Life-course predictors of homelessness from adolescence into adulthood: A population-based cohort study

Jessica A. Heerde, Jennifer A. Bailey, Adrian B. Kelly, Barbara J. McMorris, George C. Patton, John W. Toumbourou

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1 Scopus citations


Introduction: Internationally, the prevalence of young adult homelessness is concerning. Few data on life-course predictors from longitudinal studies exist, limiting our capacity to inform prevention strategies at the population-level. Methods: Data were drawn from a state representative population-based sample of young adults from Victoria, Australia participating in the International Youth Development Study (IYDS; N = 927, 54% female). Participants were recruited in state-representative secondary school samples at Grade 7 (age 13, 2002), with follow-up in Grades 9 (age 15) and 11 (age 17) and at ages 21, 23 and 25. Using longitudinal path modelling, we conducted a series of analyses testing life-course predictors of young adult homelessness across multiple socializing contexts, and the interrelationships among them. Results: The rate of young adult homelessness was 5.5%. Path modelling showed higher levels of family conflict at ages 13 and 15 uniquely predicted homelessness by age 25. This effect remained after accounting for other risk factors in peer-group (e.g., interactions with antisocial peers), school (e.g., low academic performance), and community contexts (e.g., low neighborhood attachment). Peer drug use and interaction with antisocial peers at age 15 mediated the association between family conflict at age 13 and homelessness by age 25. Conclusions: Findings point to the vulnerability of early adolescents to family conflict. This vulnerability heightens risk for young adult homelessness. Findings strengthen the case for both primary prevention programs that build healthy relationships between family members from early on in adolescence and for investment in homelessness prevention at key developmental periods.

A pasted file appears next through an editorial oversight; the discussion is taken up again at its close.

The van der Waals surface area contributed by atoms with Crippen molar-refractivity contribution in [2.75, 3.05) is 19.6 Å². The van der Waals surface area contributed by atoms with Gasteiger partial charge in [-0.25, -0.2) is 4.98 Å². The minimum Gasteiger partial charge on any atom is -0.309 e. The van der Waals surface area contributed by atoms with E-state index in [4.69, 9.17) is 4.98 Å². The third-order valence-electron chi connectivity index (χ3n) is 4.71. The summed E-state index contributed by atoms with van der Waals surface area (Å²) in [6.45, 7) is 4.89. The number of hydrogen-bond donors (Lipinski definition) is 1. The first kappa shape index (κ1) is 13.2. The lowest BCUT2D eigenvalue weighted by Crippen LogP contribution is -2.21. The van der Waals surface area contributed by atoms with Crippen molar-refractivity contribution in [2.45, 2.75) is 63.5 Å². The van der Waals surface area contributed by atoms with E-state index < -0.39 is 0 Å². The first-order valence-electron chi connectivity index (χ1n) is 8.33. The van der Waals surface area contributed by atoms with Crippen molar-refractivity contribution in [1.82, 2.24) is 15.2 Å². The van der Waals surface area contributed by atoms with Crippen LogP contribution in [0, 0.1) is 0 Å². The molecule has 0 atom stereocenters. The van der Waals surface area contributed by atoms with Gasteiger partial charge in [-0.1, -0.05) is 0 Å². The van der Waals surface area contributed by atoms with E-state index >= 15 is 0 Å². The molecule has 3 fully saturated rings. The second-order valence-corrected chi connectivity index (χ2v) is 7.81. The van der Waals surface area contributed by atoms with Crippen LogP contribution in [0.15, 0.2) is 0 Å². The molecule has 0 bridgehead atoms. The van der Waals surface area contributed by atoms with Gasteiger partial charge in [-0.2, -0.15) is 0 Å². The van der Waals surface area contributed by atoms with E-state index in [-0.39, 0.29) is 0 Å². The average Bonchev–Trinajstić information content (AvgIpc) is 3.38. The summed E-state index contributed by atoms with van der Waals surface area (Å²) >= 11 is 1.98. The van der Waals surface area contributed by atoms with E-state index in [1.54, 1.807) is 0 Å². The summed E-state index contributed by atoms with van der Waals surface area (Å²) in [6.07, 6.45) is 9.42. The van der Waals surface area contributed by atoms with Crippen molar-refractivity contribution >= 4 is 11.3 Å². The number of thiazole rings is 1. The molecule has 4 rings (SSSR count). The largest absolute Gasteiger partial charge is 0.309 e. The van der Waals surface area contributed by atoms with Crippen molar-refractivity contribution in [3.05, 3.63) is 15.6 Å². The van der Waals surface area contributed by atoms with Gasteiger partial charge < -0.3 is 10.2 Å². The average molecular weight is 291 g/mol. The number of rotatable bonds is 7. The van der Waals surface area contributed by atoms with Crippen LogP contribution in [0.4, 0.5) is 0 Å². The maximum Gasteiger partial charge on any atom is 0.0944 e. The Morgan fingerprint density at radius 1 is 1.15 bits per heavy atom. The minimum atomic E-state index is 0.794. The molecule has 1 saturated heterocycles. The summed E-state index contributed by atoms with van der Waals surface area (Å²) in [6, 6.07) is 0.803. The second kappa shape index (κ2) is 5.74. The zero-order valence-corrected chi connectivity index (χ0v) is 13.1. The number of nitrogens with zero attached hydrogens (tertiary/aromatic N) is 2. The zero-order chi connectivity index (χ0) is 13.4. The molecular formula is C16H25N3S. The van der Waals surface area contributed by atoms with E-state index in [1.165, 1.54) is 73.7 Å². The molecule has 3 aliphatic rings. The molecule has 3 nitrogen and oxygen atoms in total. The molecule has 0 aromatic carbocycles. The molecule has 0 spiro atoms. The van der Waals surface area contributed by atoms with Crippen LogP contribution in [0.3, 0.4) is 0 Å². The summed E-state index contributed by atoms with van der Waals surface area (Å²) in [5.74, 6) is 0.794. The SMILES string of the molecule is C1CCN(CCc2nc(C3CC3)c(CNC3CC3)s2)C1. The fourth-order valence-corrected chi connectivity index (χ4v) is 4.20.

Original languageEnglish (US)
Pages (from-to)15-24
Number of pages10
JournalJournal of Adolescence
StatePublished - Aug 1 2021

Bibliographical note

Funding Information:
Dr. Heerde is supported by a University of Melbourne - Melbourne Research Fellowship . Her early work on this article was supported by the Westpac Scholars Trust (Research Fellowship). Professor Patton is supported by a National Health and Medical Research Council Senior Principal Research Fellowship . The IYDS was supported in part by grants from the National Institute on Drug Abuse ( R01DA012140 ), the National Institute on Alcoholism and Alcohol Abuse ( R01AA017188 ), the Australian National Health and Medical Research Council ( NHMRC; 491241 , 594793 and 1047902 ) and the Australian Research Council ( DP109574 , DPO663371 and DPO877359 ). The funding agencies did not have any involvement in the analysis and interpretation of data, the writing of the article or the decision to submit the article for publication. The content is solely the responsibility of the authors and does not necessarily represent the official views of the sponsors.

Publisher Copyright:
© 2021


  • Adolescent risk factors
  • Antisocial peers
  • Family conflict
  • Longitudinal
  • Peer drug use
  • Young adult homelessness

PubMed: MeSH publication types

  • Journal Article
  • Research Support, N.I.H., Extramural
  • Research Support, Non-U.S. Gov't


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